The road to CX worlds

Cyclocross worlds are 3 days away and I still can't really believe I'm here. It's all seemed just a crazy plan for so long now that I almost managed to convince myself that it was. But here we are. After I won nationals, I remember someone asked me whether I'd consider going to world champs and I'm pretty sure I laughed out loud. But then I talked to the Supercoach, and she reminded me that here was a type of racing for which it was possible to train in limited time, and that here was a new challenge that would keep us all happily occupied for the Summer. And so the plan began.

My preparation over the past few months has been really interesting. It's been the product of teamwork between a whole lot of people, both at the VIS and outside, and sharing this will hopefully give you an insight into the amazing people I get to work with. I feel very lucky.

Most of you reading this will be aware that cyclocross is huge in Europe, where kids practically exit the womb riding bikes. At local club races, riders rock up in giant camper vans with their photos plastered all over them. Being a cyclist is not only a legitimate occupation, it's kind of like being an AFL footballer at home. Actually, I feel exactly how a Belgian cyclocross rider would feel if they rocked up to play in an AFL grand final. So, from the beginning, we had our work cut out for us.

Just your local Belgian rider trying to fit in


Our biggest challenge, though (and there are LOTS) was time. Because I didn't have time to learn to be a complete cyclocross rider, we instead pulled apart the Hoogerheide race course 4 months ago and focused all my preparation solely on tackling that course. It became kind of like a war game, which I love, and it's certainly kept us all challenged. Nick Owen, our physiologist in the cycling program at VIS, tracked down You Tube clips and 3D maps, and together with Supercoach Donna Rae-Szalinski we worked on standing start sprints for the 300m starting straight and stair runs to replicate the 30%, 30m hill on course. Harry Brennan, who is my strength & conditioning coach at VIS, planned a gym program that incorporated a mix of strength work and plyometrics to get better at running over obstacles. In terms of physiology, I've had to change the type of rider I am, from a multi-day tour specialist on the road to a 45-minute CX specialist in the dirt and mud. It's meant having to improve my power and explosiveness, which for me requires a lot of work because it's not my natural skill set.

The second piece of the puzzle was improving my dirt handling. I love mountain biking, but I'm not naturally a technical rider, so I have to work pretty hard on my skills. My cross bike has gone everywhere with me over the past few months! I have a regular MTB crew ride every Wednesday before work, and for the past few months I've been riding my CX bike on the singletrack, chasing the guys on their MTBs. I also raced a couple of stages of Forrest Festival on it which was pretty fun.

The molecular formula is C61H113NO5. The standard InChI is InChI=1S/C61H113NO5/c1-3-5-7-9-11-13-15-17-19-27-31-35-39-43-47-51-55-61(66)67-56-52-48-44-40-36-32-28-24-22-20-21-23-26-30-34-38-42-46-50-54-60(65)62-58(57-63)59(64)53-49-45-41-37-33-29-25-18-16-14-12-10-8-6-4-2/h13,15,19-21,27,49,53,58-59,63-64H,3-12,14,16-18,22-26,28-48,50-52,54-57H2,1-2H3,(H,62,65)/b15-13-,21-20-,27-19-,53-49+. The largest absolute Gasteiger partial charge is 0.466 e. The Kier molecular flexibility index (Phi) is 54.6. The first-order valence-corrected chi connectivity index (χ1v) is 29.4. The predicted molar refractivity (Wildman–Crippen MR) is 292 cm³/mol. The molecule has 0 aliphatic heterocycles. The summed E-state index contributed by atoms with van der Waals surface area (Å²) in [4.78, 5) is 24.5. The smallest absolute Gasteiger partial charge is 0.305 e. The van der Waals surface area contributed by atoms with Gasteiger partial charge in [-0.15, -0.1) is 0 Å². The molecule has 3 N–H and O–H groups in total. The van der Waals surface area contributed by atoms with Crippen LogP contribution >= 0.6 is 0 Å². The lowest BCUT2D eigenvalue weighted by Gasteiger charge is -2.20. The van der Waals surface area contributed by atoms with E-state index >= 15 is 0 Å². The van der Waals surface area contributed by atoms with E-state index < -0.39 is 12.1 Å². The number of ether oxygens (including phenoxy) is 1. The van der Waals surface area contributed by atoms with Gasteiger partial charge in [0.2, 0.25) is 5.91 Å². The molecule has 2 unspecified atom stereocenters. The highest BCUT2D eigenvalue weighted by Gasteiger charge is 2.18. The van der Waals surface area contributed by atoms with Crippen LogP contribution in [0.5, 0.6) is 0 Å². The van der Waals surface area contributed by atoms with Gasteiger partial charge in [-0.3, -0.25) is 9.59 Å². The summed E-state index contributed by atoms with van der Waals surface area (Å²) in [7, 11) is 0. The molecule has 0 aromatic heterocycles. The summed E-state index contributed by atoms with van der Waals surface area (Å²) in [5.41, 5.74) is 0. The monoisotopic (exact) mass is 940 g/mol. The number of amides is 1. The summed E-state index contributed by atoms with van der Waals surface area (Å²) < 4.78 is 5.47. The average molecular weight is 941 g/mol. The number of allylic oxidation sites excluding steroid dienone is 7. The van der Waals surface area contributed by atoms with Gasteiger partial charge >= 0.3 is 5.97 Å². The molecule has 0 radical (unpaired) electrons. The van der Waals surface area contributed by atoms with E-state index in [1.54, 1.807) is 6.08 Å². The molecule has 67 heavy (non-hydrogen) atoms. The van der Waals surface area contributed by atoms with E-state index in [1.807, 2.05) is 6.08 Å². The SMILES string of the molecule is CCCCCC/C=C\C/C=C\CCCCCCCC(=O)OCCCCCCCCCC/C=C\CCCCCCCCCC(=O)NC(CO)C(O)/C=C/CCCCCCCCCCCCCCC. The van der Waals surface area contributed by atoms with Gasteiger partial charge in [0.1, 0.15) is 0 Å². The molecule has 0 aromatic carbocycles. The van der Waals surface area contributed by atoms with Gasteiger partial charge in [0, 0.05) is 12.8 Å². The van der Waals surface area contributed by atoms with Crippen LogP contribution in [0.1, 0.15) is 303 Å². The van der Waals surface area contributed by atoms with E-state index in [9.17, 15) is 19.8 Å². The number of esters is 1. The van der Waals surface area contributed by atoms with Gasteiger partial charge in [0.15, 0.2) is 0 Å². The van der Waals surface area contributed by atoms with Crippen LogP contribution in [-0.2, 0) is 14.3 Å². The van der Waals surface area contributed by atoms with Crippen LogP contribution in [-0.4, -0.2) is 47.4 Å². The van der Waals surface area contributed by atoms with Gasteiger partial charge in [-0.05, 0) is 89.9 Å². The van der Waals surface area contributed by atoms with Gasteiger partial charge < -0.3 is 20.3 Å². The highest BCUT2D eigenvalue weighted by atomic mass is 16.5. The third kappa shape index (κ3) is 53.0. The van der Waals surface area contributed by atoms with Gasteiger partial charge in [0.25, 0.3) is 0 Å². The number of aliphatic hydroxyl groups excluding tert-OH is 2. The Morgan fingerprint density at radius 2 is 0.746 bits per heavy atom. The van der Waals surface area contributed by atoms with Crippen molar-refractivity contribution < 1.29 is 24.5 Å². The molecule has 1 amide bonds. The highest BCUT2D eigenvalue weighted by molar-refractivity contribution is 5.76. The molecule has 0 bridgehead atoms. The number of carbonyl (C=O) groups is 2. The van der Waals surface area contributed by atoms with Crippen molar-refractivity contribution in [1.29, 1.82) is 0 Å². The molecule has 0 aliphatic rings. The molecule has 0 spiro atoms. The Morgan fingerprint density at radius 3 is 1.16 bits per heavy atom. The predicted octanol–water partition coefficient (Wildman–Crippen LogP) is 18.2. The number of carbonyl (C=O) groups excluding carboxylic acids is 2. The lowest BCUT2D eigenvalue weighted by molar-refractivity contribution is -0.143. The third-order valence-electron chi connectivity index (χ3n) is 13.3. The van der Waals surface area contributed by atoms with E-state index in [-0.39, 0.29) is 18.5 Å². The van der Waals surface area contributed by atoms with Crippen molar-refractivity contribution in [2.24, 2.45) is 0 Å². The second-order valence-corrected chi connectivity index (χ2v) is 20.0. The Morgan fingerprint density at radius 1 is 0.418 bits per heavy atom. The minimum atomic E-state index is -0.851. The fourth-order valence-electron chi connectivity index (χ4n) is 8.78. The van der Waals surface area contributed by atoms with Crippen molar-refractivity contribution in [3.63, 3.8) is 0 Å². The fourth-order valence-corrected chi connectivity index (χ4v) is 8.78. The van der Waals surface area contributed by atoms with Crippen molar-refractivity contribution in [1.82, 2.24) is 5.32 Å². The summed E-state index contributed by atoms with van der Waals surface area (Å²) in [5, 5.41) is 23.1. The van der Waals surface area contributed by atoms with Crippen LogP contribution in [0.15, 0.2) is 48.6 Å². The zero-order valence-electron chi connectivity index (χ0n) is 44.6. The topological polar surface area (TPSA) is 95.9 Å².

The next piece of the puzzle was getting some CX-specific skills. Over Christmas I went to Adelaide and did some skills work with Neil Ross, who is one of the best MTB coaches in Australia, and a CX guru. He designed a skills session that replicated parts of the Hoogerheide course, and we used loose dirt and dry leaves to replicate riding in snow and ice. He also taught me some neat shouldering & blocking techniques which are unique to CX.

Running away from the guy wanting fan cards


In terms of race preparation, I couldn't come over to do a whole world cup season due to work, so instead I did a bit more crit racing and enjoyed being able to train outside in an Australian Summer rather than slog through a European winter on a wind trainer. Mostly it went to plan, although my plan to get a sneaky 45min hit out in the national champs road race went slightly awry. I raced a UCI CX race in China in September, which was a good introduction to the standard I can expect at international level CX racing.

Getting a slightly longer hit out than planned at road nationals


Over here in Bergen op Zoom, I've got a killer support crew consisting of the amazing Pete Young, logistics expert and Head Pirate, and the awesome Paul Larkin, who has come all the way over to be my personal mechanic. These guys do all the hard work and all I have to do is ride my bike. I am super lucky.

So sorry again that this is such a boring post. It's been a fantastic journey over the past few months, and quite an adventure. On Saturday we'll find out what worked and what didn't. I'm excited.

Ride happy.


My fleecy national champ onesie, thanks to